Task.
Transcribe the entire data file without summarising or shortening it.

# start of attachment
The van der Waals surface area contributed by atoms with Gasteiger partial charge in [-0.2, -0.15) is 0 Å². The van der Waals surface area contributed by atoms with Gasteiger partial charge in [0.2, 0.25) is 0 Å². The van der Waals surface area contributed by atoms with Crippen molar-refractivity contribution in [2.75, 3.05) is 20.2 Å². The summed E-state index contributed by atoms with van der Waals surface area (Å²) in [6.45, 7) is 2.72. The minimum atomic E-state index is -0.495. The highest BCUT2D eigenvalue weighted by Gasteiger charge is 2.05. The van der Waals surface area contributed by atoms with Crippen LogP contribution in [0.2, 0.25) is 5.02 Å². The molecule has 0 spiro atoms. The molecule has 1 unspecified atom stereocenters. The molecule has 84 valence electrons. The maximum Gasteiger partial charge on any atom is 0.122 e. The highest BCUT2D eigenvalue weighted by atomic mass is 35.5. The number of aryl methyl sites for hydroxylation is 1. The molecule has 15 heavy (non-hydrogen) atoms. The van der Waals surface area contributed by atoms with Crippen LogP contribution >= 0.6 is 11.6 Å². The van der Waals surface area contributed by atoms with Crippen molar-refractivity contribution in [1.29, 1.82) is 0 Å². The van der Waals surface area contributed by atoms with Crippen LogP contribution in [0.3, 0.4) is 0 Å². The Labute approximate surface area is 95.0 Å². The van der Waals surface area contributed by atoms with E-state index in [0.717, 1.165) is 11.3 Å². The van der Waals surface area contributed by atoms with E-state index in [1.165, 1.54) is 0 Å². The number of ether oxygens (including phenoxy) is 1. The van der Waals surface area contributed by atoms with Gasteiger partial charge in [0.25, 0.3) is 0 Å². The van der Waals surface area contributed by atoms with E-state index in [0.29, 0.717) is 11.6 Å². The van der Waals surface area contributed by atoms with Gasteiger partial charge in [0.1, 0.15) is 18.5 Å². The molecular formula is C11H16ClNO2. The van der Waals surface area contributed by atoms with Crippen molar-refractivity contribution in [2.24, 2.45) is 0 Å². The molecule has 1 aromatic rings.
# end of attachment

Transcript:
The van der Waals surface area contributed by atoms with Gasteiger partial charge in [-0.2, -0.15) is 0 Å². The van der Waals surface area contributed by atoms with Gasteiger partial charge in [0.2, 0.25) is 0 Å². The van der Waals surface area contributed by atoms with Crippen molar-refractivity contribution in [2.75, 3.05) is 20.2 Å². The summed E-state index contributed by atoms with van der Waals surface area (Å²) in [6.45, 7) is 2.72. The minimum atomic E-state index is -0.495. The highest BCUT2D eigenvalue weighted by Gasteiger charge is 2.05. The van der Waals surface area contributed by atoms with Crippen LogP contribution in [0.2, 0.25) is 5.02 Å². The molecule has 0 spiro atoms. The molecule has 1 unspecified atom stereocenters. The molecule has 84 valence electrons. The maximum Gasteiger partial charge on any atom is 0.122 e. The highest BCUT2D eigenvalue weighted by atomic mass is 35.5. The number of aryl methyl sites for hydroxylation is 1. The molecule has 15 heavy (non-hydrogen) atoms. The van der Waals surface area contributed by atoms with Crippen LogP contribution >= 0.6 is 11.6 Å². The van der Waals surface area contributed by atoms with Crippen molar-refractivity contribution in [1.29, 1.82) is 0 Å². The van der Waals surface area contributed by atoms with Crippen LogP contribution in [0.3, 0.4) is 0 Å². The Labute approximate surface area is 95.0 Å². The van der Waals surface area contributed by atoms with E-state index in [0.717, 1.165) is 11.3 Å². The van der Waals surface area contributed by atoms with E-state index in [1.165, 1.54) is 0 Å². The number of ether oxygens (including phenoxy) is 1. The van der Waals surface area contributed by atoms with Gasteiger partial charge in [0.25, 0.3) is 0 Å². The van der Waals surface area contributed by atoms with E-state index in [0.29, 0.717) is 11.6 Å². The van der Waals surface area contributed by atoms with Gasteiger partial charge in [0.1, 0.15) is 18.5 Å². The molecular formula is C11H16ClNO2. The van der Waals surface area contributed by atoms with Crippen molar-refractivity contribution in [2.24, 2.45) is 0 Å². The molecule has 1 aromatic rings.